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Mavericks Final Score: Dallas falls at the hands of Steph Curry again, 122-120

A crucial game in the Western Conference playoff race ended with a Curry game winner in overtime, as the Mavericks go just 4-4 on their eight-game homestand.

Jerome Miron-USA TODAY Sports

The Mavericks played a quarter and a half of good offense, and maybe half a quarter's worth of good defense -- if that. The Warriors shot 57 percent from the field, shot 30-of-42 at the rim and had wide open shots from Klay Thompson and Steph Curry all night.

And somehow, regulation still ended in a 108-all tie, sending this pivotal Western Conference match-up into overtime for the fourth time in the eight-game Mavericks homestand.

But Curry hopped back and buried a long 2-pointer over Jose Calderon, leaving only a fraction of a second, and the Warriors took the game in overtime, 122-120. The Mavericks ended their eight-game homestand just 4-4, and now face a grueling final seven games -- five coming on the road.

The third quarter almost saw it fall apart before the Mavericks even made it to the extra period. The Mavericks gave up their nine-point lead, allowed several uncontested layups (including a particularly egregious one out of an inbounds play), played really bad zone defense and failed to feed Dirk, who had a scorching 23 in the first half. After a 9-of-14 first half, Dirk was 4-of-7 in the final 29 minutes.

Devin Harris was particularly bad for 12 minutes -- and then, out of no where, hit two crucial 3-pointers to keep the Mavericks afloat in the first few minutes of the fourth quarter.

Then, Dirk and Monta traded some big buckets late in the fourth quarter. But with 40 seconds left, Dirk couldn't free himself in the high post and Monta forced up an incredibly tough stepback jumper that fell several feet short.

In overtime, the Mavericks lost a four-point lead. Tied at 120, Monta drove and floated a layup up that Jermaine O'Neal grabbed out of the air. Dirk said the referee told him the ball was going to be "two feet short," which, as you can see from this replay, is not the case. But is it a goaltending? It looks like it to me, but it's very, very close.


(thanks to the great Jason Gallagher for the gif)

Had goaltending been called, the referees could have reviewed the play since it was in overtime. However, play continued, Steph Curry found Jose Calderon guarding him and the game was over as simply as that.

This game might have been a crucial game for playoff positioning, but the Mavericks were apparently not informed of this until the first timeout. I barely looked up and the Warriors had rolled out a quick six points. The lethargic and uninspired start quickly blossomed to 14-6 before Carlisle had enough of it.

The Mavericks temporarily banished the bad offense thanks to six first-quarter points from Dirk (who took seven shots in the frame!), but the bad defense stuck around. Dirk barely moved an inch on an Iguodala reverse layup. Not getting back let Steph Curry dunk the ball. On another transition attempt, Iguodala dribbled the ball in a direct line from his own free throw line to the Mavs' basket for a dunk. And of course, Mavs killer Jordan Crawford got into the action with 13 first half points on 5-of-8 shooting (he'd finish with 19)

But even with the Warriors shooting 56 percent, the Mavericks were the team taking a 62-53 lead into halftime on the backs of Dirk and Vince. The two would each explode for a trio of three pointers -- Vince from 5:24 to 3:28 and Dirk from 2:41 to 0:49, with another mid-range jumper thrown in the middle.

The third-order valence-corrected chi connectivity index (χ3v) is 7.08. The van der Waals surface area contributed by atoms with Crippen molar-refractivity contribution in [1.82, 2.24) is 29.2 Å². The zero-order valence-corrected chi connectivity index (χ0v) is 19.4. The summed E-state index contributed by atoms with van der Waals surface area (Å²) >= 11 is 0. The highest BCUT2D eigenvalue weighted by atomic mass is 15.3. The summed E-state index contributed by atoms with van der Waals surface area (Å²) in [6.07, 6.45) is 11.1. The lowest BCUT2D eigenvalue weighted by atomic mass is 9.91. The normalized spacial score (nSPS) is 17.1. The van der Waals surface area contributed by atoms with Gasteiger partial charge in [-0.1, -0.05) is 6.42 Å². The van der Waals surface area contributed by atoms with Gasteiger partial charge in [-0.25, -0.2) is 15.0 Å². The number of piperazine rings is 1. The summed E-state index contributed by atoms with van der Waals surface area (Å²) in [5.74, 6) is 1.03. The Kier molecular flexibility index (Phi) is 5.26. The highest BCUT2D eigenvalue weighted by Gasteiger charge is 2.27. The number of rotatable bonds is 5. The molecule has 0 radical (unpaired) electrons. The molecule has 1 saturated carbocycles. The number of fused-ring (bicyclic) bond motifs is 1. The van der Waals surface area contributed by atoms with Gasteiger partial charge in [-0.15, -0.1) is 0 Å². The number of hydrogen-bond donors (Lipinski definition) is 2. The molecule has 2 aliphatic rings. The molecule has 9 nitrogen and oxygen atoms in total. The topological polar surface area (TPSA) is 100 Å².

• The Mavericks botched a major chance to tighten up their playoff chances -- not just in this game, but in the homestand in general. Losing four of the eight games, all in heartbreaking fashion, does not bode well in a playoff race that may go to a pair of teams with 49 or even 50 wins.
  • Hey, Devin Harris: Stop it. That 2-for-1 thing where you hold the ball, dribble into a long 3-pointer and miss it off the front of the rim. That miserable play that we can literally predict minutes before it happens. The 2-for-1 is a great strategy...IF you get two good shots. Or even two okay ones. Or literally anything other than what Devin is doing right now. If two rushed threes are the result of the 2-for-1, then it's actually the other team you're giving an advantage to.
  • The Mavs' defensive showing was simply circus-level comedy. It was embarrasingly, painfully awful. I'm not sure what prompted Carlisle to go to the zone defense -- I mean, I'm sure it was because his entire team sucks at man-on-man defense, but that's just a hunch -- but this squad quickly showed that it wasn't as easy as the 2011 Mavs made it look. The zone must have resulted in at least a dozen blown coverages and open layups.
  • Unfortunately on #VinceforVI night (promoting his sixth man campaign), Vince was only good for that two minute stretch of hitting those three triples. No hard feelings -- he's played fantastic over the stretch. It wasn't his night. (I could mention that he had his fair share of screw-ups on defense, but who on the Mavericks didn't?)
  • The disappearing Dirk shot attempts as the game goes on is literally the worst and most frustrating thing about Carlisle and the Mavericks.
  • Seriously, if not for those two 3-pointers, I would have spent a lot more time talking about Devin Harris. He pushes the ball recklessly when he shouldn't, slows down when he should attack and failed to execute several relatively simple passes. He's really regressed ever since that game winner several weeks back. I don't know what to make of him, and from the way he's being handled, I'm not sure the Mavs do either.
  • Tough schedule ahead. Tough loss last night. This sucks. Sports are weird. Goodnight.